By Courtney Fowler, President
Okay, I’ll be honest here: I’m already deceiving you with this title. For most, writing a book review would require curling up with a great novel, probably with the smell of dusty pages filling the air around them, as they contemplate the deep life lessons and analyze the complex characters that fill the pages. Don’t get me wrong, that sounds lovely, but sadly, who has time for that anymore? So let’s start off by renaming the title to more accurately describe what I did here – “Kindle Single Review: Crazy Stupid Money.”
For those who don’t know, a Kindle Single is probably the best thing ever created – a short, quick read that serves as the perfect excuse to take a break from studying for your test. They’re even better for those of you who like to read but can hardly commit to finding the time to read a 500+ page book. I’m right there with you, don’t worry. Most of the Kindle Singles are free if you have Amazon Prime or Amazon Student, so even if you’re not loving “Crazy Stupid Money,” one of them surely will catch your attention. So, with my spiel on Kindle Single complete, let’s jump into what I am actually supposed to be doing here: reviewing a fabulous short story by Rachel Shukert.
How do you define yourself in this crazy world? Hopefully not by your appearance or the material items that have piled up in your dorm room or apartment over the years. Maybe you view and judge yourself based upon your education level or occupation, feeling most successful when you land an interview at your dream workplace or most likely, on your college graduation day.
These characteristics are certainly notable, but what about money? Are you more likable, more successful, or happier if you have more money? At the center of her book, Shukert discussed the one thing we avoid in most conversations: the importance of money not only as we struggle to survive, but in the process of navigating relationships with those around us.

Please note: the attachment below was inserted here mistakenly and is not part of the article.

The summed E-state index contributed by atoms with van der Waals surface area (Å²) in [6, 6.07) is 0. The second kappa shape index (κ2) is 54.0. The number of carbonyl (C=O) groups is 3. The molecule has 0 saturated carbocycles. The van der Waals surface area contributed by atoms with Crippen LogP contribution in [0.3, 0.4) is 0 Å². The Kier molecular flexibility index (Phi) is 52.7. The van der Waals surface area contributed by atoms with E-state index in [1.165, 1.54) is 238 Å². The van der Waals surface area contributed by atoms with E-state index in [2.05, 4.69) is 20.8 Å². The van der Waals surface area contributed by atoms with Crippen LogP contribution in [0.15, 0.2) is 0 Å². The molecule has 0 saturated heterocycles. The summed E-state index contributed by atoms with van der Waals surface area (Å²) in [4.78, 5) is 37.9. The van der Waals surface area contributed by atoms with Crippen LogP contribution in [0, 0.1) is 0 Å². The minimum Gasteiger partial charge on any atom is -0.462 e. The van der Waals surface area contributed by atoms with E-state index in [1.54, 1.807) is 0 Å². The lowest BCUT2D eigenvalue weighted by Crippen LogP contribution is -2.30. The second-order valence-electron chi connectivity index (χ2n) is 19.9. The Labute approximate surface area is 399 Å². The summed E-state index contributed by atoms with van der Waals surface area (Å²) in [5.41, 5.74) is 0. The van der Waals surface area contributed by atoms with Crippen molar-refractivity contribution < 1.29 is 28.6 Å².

In one highly applicable tale, particularly for my fellow classmates who, like me, are swimming in mounds of debt that we owe for our college education, Shukert speaks to her struggle of barely having enough money to pay her monthly rent of $3,400. Let’s all take a minute to appreciate the comparatively low rents in Farmington, but the significance still applies.
What stood out was not her struggle to earn money through her freelance writing career, but how such a lack of money made her feel: insignificant, worthless, and desperate. Though Shukert apparently had enough money to continue to order food each night for dinner (I’m a horrible cook too, so this is mildly understandable), her lack of substantial money tore apart her relationship, causing anxiety and a constant sense of frustration. Money certainly cannot buy happiness, but can it make our lives just a little more carefree?
Throughout her short story, Shukert grasps reader’s attention with her wit and humor, while managing to discuss the tricky “adult” topic of how to navigate the world with little income. It is the honesty and bravery of her work that is truly compelling, as she shares deep emotions that many of us fear to examine ourselves. Though masked with a comical storyline that will keep you laughing and engaged, Shukert addresses topics that many of us lack the confidence to face on our own.
This read will be a quick one for you (see: Kindle Single definition, above), but one that you certainly should not pass up. I can always appreciate a book that will make me literally laugh out loud, but more than this, one where I respect the author for her bold and raw emotional tales. Shukert not only exposes herself through her examination of money, power, and love, but will make you ponder the ever-persisting question – “Will I be a better, happier person when I earn more money in the future?”